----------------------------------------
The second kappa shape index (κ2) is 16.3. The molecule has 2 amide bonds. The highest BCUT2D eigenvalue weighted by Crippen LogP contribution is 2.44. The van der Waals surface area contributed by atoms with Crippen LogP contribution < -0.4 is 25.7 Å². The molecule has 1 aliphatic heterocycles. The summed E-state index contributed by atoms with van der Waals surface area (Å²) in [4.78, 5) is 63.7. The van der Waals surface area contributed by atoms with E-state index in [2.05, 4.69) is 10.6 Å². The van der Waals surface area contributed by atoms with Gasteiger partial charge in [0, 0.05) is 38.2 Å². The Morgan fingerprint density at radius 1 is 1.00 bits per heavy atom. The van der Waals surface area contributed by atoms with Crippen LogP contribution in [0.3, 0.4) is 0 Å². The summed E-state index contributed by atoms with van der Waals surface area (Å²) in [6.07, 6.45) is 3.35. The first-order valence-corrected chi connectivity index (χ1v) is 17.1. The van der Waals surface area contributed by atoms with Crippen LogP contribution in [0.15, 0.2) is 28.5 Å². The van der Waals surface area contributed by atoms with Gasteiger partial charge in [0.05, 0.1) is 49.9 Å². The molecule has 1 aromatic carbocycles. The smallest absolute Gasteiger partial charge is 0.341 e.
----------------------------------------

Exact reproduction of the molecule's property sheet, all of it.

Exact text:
The second kappa shape index (κ2) is 16.3. The molecule has 2 amide bonds. The highest BCUT2D eigenvalue weighted by Crippen LogP contribution is 2.44. The van der Waals surface area contributed by atoms with Crippen LogP contribution < -0.4 is 25.7 Å². The molecule has 1 aliphatic heterocycles. The summed E-state index contributed by atoms with van der Waals surface area (Å²) in [4.78, 5) is 63.7. The van der Waals surface area contributed by atoms with E-state index in [2.05, 4.69) is 10.6 Å². The van der Waals surface area contributed by atoms with Gasteiger partial charge in [0, 0.05) is 38.2 Å². The Morgan fingerprint density at radius 1 is 1.00 bits per heavy atom. The van der Waals surface area contributed by atoms with Crippen LogP contribution in [0.3, 0.4) is 0 Å². The summed E-state index contributed by atoms with van der Waals surface area (Å²) in [6.07, 6.45) is 3.35. The first-order valence-corrected chi connectivity index (χ1v) is 17.1. The van der Waals surface area contributed by atoms with Crippen LogP contribution in [0.15, 0.2) is 28.5 Å². The van der Waals surface area contributed by atoms with Gasteiger partial charge in [0.05, 0.1) is 49.9 Å². The molecule has 1 aromatic carbocycles. The smallest absolute Gasteiger partial charge is 0.341 e.